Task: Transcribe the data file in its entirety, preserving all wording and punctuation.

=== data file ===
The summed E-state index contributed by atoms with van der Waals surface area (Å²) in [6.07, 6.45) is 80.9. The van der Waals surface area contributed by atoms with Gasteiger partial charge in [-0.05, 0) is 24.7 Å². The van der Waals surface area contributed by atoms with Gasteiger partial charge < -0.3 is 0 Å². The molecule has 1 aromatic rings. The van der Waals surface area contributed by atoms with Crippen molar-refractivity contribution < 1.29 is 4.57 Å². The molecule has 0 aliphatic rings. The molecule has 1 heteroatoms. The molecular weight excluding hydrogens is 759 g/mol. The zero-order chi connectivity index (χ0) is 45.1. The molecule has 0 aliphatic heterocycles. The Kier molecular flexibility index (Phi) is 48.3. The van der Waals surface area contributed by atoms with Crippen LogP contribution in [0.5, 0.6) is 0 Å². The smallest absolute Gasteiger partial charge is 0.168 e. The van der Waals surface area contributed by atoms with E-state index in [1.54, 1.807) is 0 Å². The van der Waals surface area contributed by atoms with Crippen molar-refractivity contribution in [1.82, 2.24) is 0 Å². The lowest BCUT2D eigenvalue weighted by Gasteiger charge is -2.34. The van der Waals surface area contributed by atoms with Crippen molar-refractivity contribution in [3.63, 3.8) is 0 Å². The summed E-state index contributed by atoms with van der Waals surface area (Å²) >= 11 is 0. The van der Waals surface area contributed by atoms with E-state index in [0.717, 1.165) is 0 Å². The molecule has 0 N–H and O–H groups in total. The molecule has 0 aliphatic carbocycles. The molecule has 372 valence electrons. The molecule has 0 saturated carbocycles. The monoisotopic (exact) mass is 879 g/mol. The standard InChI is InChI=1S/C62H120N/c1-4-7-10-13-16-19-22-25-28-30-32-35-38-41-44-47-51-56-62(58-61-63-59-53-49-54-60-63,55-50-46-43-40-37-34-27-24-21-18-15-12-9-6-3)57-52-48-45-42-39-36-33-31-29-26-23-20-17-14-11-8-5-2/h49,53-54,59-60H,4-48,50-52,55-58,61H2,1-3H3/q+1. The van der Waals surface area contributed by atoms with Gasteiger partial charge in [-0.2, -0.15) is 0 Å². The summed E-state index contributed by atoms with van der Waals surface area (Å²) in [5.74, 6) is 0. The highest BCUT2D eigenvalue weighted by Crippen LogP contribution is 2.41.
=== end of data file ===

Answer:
The summed E-state index contributed by atoms with van der Waals surface area (Å²) in [6.07, 6.45) is 80.9. The van der Waals surface area contributed by atoms with Gasteiger partial charge in [-0.05, 0) is 24.7 Å². The van der Waals surface area contributed by atoms with Gasteiger partial charge < -0.3 is 0 Å². The molecule has 1 aromatic rings. The van der Waals surface area contributed by atoms with Crippen molar-refractivity contribution < 1.29 is 4.57 Å². The molecule has 0 aliphatic rings. The molecule has 1 heteroatoms. The molecular weight excluding hydrogens is 759 g/mol. The zero-order chi connectivity index (χ0) is 45.1. The molecule has 0 aliphatic heterocycles. The Kier molecular flexibility index (Phi) is 48.3. The van der Waals surface area contributed by atoms with Crippen LogP contribution in [0.5, 0.6) is 0 Å². The smallest absolute Gasteiger partial charge is 0.168 e. The van der Waals surface area contributed by atoms with E-state index in [1.54, 1.807) is 0 Å². The van der Waals surface area contributed by atoms with Crippen molar-refractivity contribution in [1.82, 2.24) is 0 Å². The lowest BCUT2D eigenvalue weighted by Gasteiger charge is -2.34. The van der Waals surface area contributed by atoms with Crippen molar-refractivity contribution in [3.63, 3.8) is 0 Å². The summed E-state index contributed by atoms with van der Waals surface area (Å²) >= 11 is 0. The van der Waals surface area contributed by atoms with E-state index in [0.717, 1.165) is 0 Å². The molecule has 0 N–H and O–H groups in total. The molecule has 0 aliphatic carbocycles. The molecule has 372 valence electrons. The molecule has 0 saturated carbocycles. The monoisotopic (exact) mass is 879 g/mol. The standard InChI is InChI=1S/C62H120N/c1-4-7-10-13-16-19-22-25-28-30-32-35-38-41-44-47-51-56-62(58-61-63-59-53-49-54-60-63,55-50-46-43-40-37-34-27-24-21-18-15-12-9-6-3)57-52-48-45-42-39-36-33-31-29-26-23-20-17-14-11-8-5-2/h49,53-54,59-60H,4-48,50-52,55-58,61H2,1-3H3/q+1. The van der Waals surface area contributed by atoms with Gasteiger partial charge in [-0.2, -0.15) is 0 Å². The summed E-state index contributed by atoms with van der Waals surface area (Å²) in [5.74, 6) is 0. The highest BCUT2D eigenvalue weighted by Crippen LogP contribution is 2.41.